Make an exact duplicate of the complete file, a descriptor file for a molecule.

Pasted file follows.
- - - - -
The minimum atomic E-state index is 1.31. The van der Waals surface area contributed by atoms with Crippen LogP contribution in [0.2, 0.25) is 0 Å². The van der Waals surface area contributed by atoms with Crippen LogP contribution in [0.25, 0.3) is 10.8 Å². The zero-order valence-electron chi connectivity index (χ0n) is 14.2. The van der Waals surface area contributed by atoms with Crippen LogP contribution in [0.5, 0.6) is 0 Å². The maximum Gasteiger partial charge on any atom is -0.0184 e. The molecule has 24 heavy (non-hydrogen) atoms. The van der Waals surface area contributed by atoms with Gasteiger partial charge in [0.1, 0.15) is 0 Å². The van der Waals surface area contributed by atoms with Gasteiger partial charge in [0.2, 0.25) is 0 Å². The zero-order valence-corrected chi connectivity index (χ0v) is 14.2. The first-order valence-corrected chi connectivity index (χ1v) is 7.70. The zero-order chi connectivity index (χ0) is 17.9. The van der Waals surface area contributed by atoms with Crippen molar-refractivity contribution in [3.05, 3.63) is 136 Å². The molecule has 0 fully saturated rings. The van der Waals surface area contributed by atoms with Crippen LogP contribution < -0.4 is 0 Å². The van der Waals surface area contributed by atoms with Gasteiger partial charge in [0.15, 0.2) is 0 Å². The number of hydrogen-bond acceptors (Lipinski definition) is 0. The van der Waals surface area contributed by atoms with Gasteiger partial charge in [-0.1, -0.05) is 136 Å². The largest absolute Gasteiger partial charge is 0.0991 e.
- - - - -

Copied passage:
The minimum atomic E-state index is 1.31. The van der Waals surface area contributed by atoms with Crippen LogP contribution in [0.2, 0.25) is 0 Å². The van der Waals surface area contributed by atoms with Crippen LogP contribution in [0.25, 0.3) is 10.8 Å². The zero-order valence-electron chi connectivity index (χ0n) is 14.2. The van der Waals surface area contributed by atoms with Crippen LogP contribution in [0.5, 0.6) is 0 Å². The maximum Gasteiger partial charge on any atom is -0.0184 e. The molecule has 24 heavy (non-hydrogen) atoms. The van der Waals surface area contributed by atoms with Gasteiger partial charge in [0.1, 0.15) is 0 Å². The van der Waals surface area contributed by atoms with Gasteiger partial charge in [0.2, 0.25) is 0 Å². The zero-order valence-corrected chi connectivity index (χ0v) is 14.2. The first-order valence-corrected chi connectivity index (χ1v) is 7.70. The zero-order chi connectivity index (χ0) is 17.9. The van der Waals surface area contributed by atoms with Crippen molar-refractivity contribution in [3.05, 3.63) is 136 Å². The molecule has 0 fully saturated rings. The van der Waals surface area contributed by atoms with Crippen LogP contribution < -0.4 is 0 Å². The van der Waals surface area contributed by atoms with Gasteiger partial charge in [0.15, 0.2) is 0 Å². The number of hydrogen-bond acceptors (Lipinski definition) is 0. The van der Waals surface area contributed by atoms with Gasteiger partial charge in [-0.1, -0.05) is 136 Å². The largest absolute Gasteiger partial charge is 0.0991 e.